It is frequently said that “a clean tooth never decays. ” Whether or not this is true depends upon the definition of cleanliness. If cleanliness implies freedom from bacteria, the statement probably is correct. However, with germs constantly present in the mouth and in the food we eat, it is impossible to have the teeth bacteriologically clean.
The mechanism of decay is through the action of acids produced by bacterial decomposition of food, first on the enamel and then upon the softer dentine of the tooth. The activity of this acid on the tooth structure may begin in any crevice, irregularity, or break in the enamel. The amount of decomposition and acid formation is greatest when there are gross accumulations of food substances. In fact, it’s between the teeth, in which it is difficult to prevent accumulations of meals that decay most often begins. Hence, although cleanliness of the teeth is hot the only factor in the prevention of dental decay, or even the most important one it’s not without significance.
Some clarification of the aspect of the problem was given by recent studies of these bacteria found in the mouth. If a particular germ called Lactobacillus acidophilus occurs in quantity caries develop with great rapidity. This is because those bacteria act upon carbohydrates, particularly sugars, on and around the teeth to form acids that dissolve the enamel and the dentine. These studies have also shown that if persons have an excessive number of lactobacilli in their mouths, the number of caries can be reduced from the elimination of sugars and other readily fermentable carbohydrates in the diet.
It now seems that specific chemicals applied to the teeth will neutralize the acids formed by the action of bacteria upon carbs and therefore reduce caries. Some of these chemicals are currently being included in so-called “ammoniated” toothpaste.
Fluorine and Dental Caries
During the past many years investigations have taken another turn. It had been determined that the only chemical difference between carious and non-carious teeth is that carious teeth contain less fluorine, a chemical element that’s present in minute quantities in the teeth and bones. This was followed by an investigation, of their fluorine content of the drinking water in areas in which dental caries are rare and regions in which they are prevalent. Here again, a difference in fluorine content was found. From these studies, it has been concluded that the presence of approximately 1 part of fluorine per 1,000,000 parts of drinking water results in a decreased prevalence of caries. Incidentally, fluorine in this amount causes some mottling of the teeth.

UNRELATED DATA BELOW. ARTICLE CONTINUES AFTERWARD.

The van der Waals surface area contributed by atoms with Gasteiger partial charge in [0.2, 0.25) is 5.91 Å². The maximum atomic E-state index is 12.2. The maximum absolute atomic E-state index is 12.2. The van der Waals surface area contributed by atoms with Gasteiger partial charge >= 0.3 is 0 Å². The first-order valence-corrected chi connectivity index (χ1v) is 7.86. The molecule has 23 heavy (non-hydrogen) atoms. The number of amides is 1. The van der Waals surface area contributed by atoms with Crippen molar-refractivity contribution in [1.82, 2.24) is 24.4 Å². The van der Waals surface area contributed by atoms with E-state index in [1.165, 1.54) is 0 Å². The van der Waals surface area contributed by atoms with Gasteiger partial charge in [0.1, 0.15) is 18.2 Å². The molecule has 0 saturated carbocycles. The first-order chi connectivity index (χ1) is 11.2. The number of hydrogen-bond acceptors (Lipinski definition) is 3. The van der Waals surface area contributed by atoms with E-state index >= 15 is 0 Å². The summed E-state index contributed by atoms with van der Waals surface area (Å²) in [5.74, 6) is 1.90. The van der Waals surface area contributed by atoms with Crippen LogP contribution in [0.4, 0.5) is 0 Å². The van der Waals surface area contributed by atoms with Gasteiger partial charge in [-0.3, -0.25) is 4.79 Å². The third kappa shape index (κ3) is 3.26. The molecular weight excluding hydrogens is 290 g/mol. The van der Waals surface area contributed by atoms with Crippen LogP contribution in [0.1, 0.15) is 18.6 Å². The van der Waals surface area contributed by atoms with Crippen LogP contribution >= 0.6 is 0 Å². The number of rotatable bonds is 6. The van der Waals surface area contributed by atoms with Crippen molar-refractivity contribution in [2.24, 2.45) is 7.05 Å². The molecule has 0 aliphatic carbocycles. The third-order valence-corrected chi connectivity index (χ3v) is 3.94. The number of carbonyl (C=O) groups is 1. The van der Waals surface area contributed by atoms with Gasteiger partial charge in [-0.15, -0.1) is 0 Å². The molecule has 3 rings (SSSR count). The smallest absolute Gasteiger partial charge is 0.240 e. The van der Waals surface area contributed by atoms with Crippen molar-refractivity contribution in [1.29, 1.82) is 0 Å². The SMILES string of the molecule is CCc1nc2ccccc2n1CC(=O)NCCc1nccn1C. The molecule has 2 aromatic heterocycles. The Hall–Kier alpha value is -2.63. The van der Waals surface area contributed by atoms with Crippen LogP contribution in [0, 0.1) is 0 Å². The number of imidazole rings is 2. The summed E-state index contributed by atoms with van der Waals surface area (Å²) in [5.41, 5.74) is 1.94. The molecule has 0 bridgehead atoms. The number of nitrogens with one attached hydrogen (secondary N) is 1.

Proceeding on the basis of this information, several researchers have experimented with the application of fluorine into the surface of the teeth of children. In this study, Knutson and Armstrong reported the use of 2 percent sodium fluoride solution to the teeth resulted in 40 percent fewer caries over a period of a year at 289 kids than developed in 326 untreated controls. No healing effect was noted on teeth where caries existed. This use of fluorine for the prevention of dental caries is a promising line of investigation but it is still in the experimental stage.
Other exceedingly important studies are those in which sodium fluoride in minute amounts is being added into the water supplies of several cities which have low fluoride content. If this should prove effective in preventing caries, it will be a fantastic forward step in the control of the most widespread of human diseases.